· elixir nerves

Notes on Elixir: Getting Started with Nerves

This week I got my first Raspberry Pi, so of course I set up a wicked cool media centre with it. Nah, jokes, I checked out the Nerves Project, and got blinky, the Hello, World! of embedded systems running. I had a few false starts and wrong turns, so here’s what ended up working for me.

First I had to get the micro SD card that came with my rpi2 recognised on my laptop. I use Xubuntu 14.04.4 on an old Dell Latitude E6400 that has an inbuilt SD card reader. I removed all the files that came on the micro SD card, then I spent ages formatting and reformatting on both Linux & Windows until I finally turned up something in a forum that worked. So, I had to run sudo mkfs -j /dev/mmcblk0, where /dev/mmcblk0 is my SD card, on my Linux laptop and then reformat it on a Windows laptop, sheesh. I take this as an indication that I need to spend more time learning Linux fundamentals.

Nerves has a great project called Bakeware that massively simplifies the process of configuring and compiling systems, toolchains and firmware. Unfortunately I was under the impression it was only available for Mac OSX and so I went down a long and unsuccessful road involving make. Thank goodness for the kind folks on the #nerves elixir-lang Slack channel, who sent me in the right direction.

So, to get going with Bake, we need to install some dependencies, including fwup:

~ $ sudo apt-get install autoconf libtool squashfs-tools mtools zip unzip
# install libconfuse 2.8, the version available in apt is too old.
~ $ curl -L https://github.com/martinh/libconfuse/releases/download/v2.8/confuse-2.8.tar.gz | tar -xz -C /tmp
~ $ pushd /tmp/confuse-2.8
/tmp/confuse-2.8 $ ./configure
/tmp/confuse-2.8 $ make && sudo make install
/tmp/confuse-2.8 $ popd
~ $ rm -rf /tmp/confuse-2.8
# add libsodium ppa
~ $ sudo add-apt-repository ppa:chris-lea/libsodium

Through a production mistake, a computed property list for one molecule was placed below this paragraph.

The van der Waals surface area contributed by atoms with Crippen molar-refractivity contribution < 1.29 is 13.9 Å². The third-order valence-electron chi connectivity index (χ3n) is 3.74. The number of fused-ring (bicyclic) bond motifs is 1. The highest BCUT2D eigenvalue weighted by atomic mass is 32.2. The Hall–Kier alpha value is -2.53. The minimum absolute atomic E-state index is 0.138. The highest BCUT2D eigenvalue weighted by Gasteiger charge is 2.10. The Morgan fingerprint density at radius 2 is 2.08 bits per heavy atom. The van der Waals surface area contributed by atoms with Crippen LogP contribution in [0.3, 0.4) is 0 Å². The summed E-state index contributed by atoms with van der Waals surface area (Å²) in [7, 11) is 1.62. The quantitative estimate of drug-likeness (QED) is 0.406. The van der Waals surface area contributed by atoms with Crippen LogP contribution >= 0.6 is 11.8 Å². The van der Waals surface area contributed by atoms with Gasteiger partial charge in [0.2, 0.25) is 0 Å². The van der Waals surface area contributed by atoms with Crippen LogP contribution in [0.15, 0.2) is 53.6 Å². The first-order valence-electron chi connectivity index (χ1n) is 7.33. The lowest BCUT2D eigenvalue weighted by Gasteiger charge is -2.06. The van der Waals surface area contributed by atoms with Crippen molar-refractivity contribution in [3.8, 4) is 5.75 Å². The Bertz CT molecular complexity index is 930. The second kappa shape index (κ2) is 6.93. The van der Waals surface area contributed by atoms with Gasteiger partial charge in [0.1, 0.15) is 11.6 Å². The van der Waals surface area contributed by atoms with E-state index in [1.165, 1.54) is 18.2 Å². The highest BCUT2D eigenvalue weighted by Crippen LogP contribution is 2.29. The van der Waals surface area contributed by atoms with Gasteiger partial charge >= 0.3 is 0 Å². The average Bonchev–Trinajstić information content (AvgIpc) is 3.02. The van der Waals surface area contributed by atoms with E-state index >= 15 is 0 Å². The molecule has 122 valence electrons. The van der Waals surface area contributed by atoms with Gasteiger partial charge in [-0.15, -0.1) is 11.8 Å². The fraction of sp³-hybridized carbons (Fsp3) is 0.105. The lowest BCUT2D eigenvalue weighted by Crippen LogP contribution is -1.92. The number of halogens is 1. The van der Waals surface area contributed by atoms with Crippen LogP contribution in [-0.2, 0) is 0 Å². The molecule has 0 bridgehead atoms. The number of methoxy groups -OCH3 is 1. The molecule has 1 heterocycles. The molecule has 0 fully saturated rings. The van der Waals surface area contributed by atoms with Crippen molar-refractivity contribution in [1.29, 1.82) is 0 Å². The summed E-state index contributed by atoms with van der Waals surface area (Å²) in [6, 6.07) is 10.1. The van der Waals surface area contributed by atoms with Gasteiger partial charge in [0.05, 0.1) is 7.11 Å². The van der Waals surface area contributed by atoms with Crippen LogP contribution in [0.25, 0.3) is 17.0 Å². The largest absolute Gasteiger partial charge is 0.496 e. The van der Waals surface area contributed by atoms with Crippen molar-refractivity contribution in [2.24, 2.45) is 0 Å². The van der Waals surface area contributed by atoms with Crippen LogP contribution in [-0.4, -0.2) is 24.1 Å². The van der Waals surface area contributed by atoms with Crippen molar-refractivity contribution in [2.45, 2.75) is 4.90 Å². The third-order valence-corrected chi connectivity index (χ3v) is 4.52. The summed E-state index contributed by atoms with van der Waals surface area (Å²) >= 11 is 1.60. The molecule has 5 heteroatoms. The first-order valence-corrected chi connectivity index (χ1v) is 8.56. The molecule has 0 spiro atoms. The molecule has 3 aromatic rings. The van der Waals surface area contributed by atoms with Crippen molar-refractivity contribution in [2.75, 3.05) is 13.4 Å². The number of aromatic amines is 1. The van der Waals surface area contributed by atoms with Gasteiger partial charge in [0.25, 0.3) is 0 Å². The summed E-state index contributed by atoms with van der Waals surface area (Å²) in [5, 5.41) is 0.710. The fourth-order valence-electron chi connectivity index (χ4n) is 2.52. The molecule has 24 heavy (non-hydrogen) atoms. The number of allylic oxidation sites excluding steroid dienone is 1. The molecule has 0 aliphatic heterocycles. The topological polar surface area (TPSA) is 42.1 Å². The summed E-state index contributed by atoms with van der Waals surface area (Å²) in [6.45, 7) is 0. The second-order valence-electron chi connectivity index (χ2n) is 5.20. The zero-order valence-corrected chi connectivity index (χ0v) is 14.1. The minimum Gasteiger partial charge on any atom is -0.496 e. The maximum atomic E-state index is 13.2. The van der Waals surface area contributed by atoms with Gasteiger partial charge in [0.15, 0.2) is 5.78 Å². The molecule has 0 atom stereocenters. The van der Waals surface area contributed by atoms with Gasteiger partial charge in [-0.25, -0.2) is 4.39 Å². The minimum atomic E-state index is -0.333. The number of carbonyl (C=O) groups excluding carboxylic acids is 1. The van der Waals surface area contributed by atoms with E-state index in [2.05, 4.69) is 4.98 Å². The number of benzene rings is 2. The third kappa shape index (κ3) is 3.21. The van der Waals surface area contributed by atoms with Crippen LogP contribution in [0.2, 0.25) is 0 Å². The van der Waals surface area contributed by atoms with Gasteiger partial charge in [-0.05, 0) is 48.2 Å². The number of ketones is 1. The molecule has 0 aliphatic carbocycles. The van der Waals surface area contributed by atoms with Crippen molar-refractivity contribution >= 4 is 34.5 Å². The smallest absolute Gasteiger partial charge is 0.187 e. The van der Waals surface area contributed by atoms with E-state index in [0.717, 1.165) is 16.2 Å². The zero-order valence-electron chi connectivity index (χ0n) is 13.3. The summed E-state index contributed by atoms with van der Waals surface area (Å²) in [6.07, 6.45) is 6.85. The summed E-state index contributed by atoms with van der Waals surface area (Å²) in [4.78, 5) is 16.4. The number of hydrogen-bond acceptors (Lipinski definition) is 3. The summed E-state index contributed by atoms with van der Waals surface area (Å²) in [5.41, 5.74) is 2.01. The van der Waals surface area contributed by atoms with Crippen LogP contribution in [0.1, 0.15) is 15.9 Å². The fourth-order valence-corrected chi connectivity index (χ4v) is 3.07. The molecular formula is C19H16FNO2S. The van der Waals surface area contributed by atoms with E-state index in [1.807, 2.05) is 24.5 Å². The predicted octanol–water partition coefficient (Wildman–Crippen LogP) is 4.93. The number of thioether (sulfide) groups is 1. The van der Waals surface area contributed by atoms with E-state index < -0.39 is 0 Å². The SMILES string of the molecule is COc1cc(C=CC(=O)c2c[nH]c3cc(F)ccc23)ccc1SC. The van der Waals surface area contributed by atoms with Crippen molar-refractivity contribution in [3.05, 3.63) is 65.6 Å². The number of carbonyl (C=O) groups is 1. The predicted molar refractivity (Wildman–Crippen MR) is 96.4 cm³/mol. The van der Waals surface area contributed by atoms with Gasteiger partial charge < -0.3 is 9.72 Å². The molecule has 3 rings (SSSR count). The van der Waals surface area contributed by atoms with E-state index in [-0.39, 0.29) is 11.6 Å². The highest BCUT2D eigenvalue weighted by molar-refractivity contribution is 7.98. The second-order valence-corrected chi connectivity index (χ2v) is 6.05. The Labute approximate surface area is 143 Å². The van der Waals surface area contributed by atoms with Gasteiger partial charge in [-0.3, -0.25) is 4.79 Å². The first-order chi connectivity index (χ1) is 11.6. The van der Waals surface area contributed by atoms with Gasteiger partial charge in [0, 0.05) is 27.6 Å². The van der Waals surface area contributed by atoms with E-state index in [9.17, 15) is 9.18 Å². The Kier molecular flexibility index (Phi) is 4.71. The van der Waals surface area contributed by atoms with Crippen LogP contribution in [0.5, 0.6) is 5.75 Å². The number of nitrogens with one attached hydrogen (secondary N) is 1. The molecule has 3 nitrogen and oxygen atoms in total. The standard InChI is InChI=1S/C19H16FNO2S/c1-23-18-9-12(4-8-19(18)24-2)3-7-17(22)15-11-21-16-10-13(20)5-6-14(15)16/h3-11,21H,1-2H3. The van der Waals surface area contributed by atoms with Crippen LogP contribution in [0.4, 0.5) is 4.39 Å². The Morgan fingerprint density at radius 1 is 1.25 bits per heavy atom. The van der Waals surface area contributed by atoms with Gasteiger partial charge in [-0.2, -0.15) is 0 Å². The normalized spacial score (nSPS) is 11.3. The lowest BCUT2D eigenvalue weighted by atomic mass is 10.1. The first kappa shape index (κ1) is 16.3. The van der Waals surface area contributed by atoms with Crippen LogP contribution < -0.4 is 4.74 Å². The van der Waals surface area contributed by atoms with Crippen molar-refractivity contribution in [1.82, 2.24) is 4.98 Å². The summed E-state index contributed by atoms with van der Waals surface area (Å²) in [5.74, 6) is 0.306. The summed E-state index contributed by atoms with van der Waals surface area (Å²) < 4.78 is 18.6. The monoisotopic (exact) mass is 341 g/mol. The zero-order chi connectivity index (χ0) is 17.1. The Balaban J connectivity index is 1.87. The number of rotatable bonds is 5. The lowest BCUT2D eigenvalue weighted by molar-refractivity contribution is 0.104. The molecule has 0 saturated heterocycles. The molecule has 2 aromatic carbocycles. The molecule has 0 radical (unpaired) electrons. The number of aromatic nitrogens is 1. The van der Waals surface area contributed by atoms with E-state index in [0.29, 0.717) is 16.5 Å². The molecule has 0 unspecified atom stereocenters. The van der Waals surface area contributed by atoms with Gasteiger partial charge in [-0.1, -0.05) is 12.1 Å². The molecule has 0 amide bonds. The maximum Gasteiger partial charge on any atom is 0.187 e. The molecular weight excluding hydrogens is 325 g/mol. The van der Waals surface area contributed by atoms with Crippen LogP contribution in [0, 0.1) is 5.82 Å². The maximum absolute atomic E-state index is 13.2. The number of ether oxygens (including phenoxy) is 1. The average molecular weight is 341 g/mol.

# install libsodium-dev & libarchive-dev
~ $ sudo apt-get update && sudo apt-get install libsodium-dev libarchive-dev
# install fwup
~ $ git clone https://github.com/fhunleth/fwup.git
pushd fwup
~/fwup $ git checkout tags/v0.6.0
~/fwup $ ./autogen.sh
~/fwup $ ./configure
~/fwup $ make && sudo make install
# check fwup
~/fwup $ make check
~/fwup $ popd

Now we can install Bake. This involves downloading a ruby script that does the work for you. It’s worth having a look at it to see what’s in it, especially if you run into problems, it’s fairly simple and self-explanatory. I know there are plans underway to port this script from Ruby to Elixir, which makes a lot of sense.

~ $ ruby -e "$(curl -fsSL https://bakeware.herokuapp.com/bake/install)"

The script will ask you to add bake to your path, so open up your ~/.bashrc or ~/.zshrc in your text editor of choice and pop this in:

# add bake to path
export PATH=$PATH:~/.bake/bin

And back in your terminal, don’t forget to type this: source ~/.bashrc or this source ~/.zshrc

Right, we’re now ready to create our first embedded system in Elixir! Nerves has a couple of example projects available, one being blinky, which is apparently the Hello, World! of embedded systems. That’s what we’ll use now:

# clone the examples repo
~ $ git clone https://github.com/nerves-project/nerves-examples.git

Thanks to a tip from Wendy Smoak, we can save some effort and define our target platform inside our Bakefile, saving us having to declare it every time with --target rpi2. To do this open up nerves-examples/blinky/Bakefile and add in default_target :rpi2 or whatever you’re building to, whether it’s an earlier rpi or a Beaglebone Black. The Bakefile should now look like this:

use Bake.Config

platform :nerves
default_target :rpi2

target :rpi,
  recipe: {"nerves/rpi", "~> 0.1"}

target :rpi2,
  recipe: {"nerves/rpi2", "~> 0.1"}

target :bbb,
  recipe: {"nerves/bbb", "~> 0.1"}

Now, we bake:

# go into the blinky directory
~ $ cd nerves-examples/blinky
# get our system, which can take a little while
~/nerves-examples/blinky $ bake system get
# get our toolchain, which can also take a little while
~/nerves-examples/blinky $ bake toolchain get
# bake our firmware
~/nerves-examples/blinky $ bake firmware
# now we just need to burn our firmware to the SD card
~/nerves-examples/blinky $ bake burn -d /dev/mmcblk0

So, that should work. You may need to change the permissions on your SD card for the bake burn to work. All that’s left now is to plug in our rpi2 and have our minds blown.

As far as I know, in the blinky.ex file you can comment out the Logger.debug "blinking led #{inspect led_key}" line, and you’ll end up in iex, rather than seeing a never ending loop of debug messages.

Big big thanks to Frank Hunleth and Greg Mefford.

I’ve started building a Vagrant environment for this if you’re interested, but it still has teething problems. It started out as a way to check the steps I’d taken in a clean Ubuntu VM, and the process clarified a few things, though what use it may actually be, I don’t know. It almost works, installing everything, and burning the blinky firmware for you, but not quite. One day soon, maybe.

Anyway, I’m super excited about Nerves, dust off that old raspberry pi that you had big dreams for, enlist your kids, and check it out.

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